Ubud TrailUbud TrailUbud Trail

Just a block away from the madness of Monkey Forest Road is one of the most beautiful walks I've ever taken.
then hammer the driver on the fare since he’ll be making it up from the store owner on the back-end. The taxi drivers will also try to sell you on any number of ‘programs’ like river rafting, elephant rides, cultural dance performances and trekking. In these situations you are better off negotiating directly with the tour operator. Never book a tour on the Internet. For example: a river-rafting trip is quoted at $66 US on the Internet. The same trip can be had for $30 US on the street in Ubud. The same holds true for booking hotels.

You will need to buy a visa upon entry to Bali. The cost is $25 US for 30 days. When you leave they will charge you 150,000 RP as a 'Departure Tax'. Make sure that you have enough Rupiah in your pocket to pay this final bill. It's collected upstairs in the gate area after you receive your boarding pass.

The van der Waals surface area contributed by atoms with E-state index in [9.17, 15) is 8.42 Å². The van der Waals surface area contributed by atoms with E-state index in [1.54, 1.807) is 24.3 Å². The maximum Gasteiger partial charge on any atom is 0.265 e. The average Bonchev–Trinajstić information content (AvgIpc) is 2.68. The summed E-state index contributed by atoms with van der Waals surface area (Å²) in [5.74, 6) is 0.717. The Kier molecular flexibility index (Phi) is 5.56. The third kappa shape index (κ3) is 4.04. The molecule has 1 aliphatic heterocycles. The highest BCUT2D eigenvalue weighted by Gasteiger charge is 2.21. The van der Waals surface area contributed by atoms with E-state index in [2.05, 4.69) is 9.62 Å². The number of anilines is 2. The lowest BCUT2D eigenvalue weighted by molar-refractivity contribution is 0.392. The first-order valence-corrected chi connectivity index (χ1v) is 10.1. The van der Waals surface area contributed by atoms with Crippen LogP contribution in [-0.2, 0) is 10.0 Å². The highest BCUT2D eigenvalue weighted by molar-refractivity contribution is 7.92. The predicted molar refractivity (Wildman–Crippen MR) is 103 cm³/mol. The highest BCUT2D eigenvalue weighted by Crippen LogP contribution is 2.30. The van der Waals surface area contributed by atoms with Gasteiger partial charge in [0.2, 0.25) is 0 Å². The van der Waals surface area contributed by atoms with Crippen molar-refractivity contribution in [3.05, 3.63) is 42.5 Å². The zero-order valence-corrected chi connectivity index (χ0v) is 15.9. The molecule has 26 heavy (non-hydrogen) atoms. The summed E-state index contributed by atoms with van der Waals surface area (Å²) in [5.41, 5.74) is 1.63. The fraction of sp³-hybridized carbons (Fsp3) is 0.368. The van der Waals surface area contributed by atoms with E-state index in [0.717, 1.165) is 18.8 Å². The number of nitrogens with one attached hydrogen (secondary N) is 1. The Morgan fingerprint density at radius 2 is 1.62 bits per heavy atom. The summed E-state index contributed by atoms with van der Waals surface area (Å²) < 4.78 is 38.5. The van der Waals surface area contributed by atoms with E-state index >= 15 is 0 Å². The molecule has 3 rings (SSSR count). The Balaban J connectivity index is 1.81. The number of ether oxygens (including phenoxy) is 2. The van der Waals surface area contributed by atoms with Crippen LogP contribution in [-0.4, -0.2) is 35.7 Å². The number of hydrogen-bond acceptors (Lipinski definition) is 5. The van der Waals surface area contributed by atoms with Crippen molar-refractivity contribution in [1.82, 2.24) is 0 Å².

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Room at Prima CottagesRoom at Prima Cottages
Room at Prima Cottages

400,000 Rp/ night. ($48 US) Very clean and quiet though a bit of a walk from the main drag.


25th August 2011

nice and informative blog
we are currently planning to go to Bali, encountered a lot of hate blogs. We dont travel a lot so wouldn't want cheating drivers and other cheap trciks ruining our vacation. Isit better to stay on a packaged tour to better enjoy Bali?
25th November 2011

Solo vs. Package
We're solo travelers so we rely on word of mouth and blogs. Regarding Bali taxis; always negotiate the price before you get in the car and if the taxi has a meter always have it turned on. If the driver refuses get out of the car. If the driver tries to raise the price after the ride refuse to pay and start screaming for the police. Works like a charm.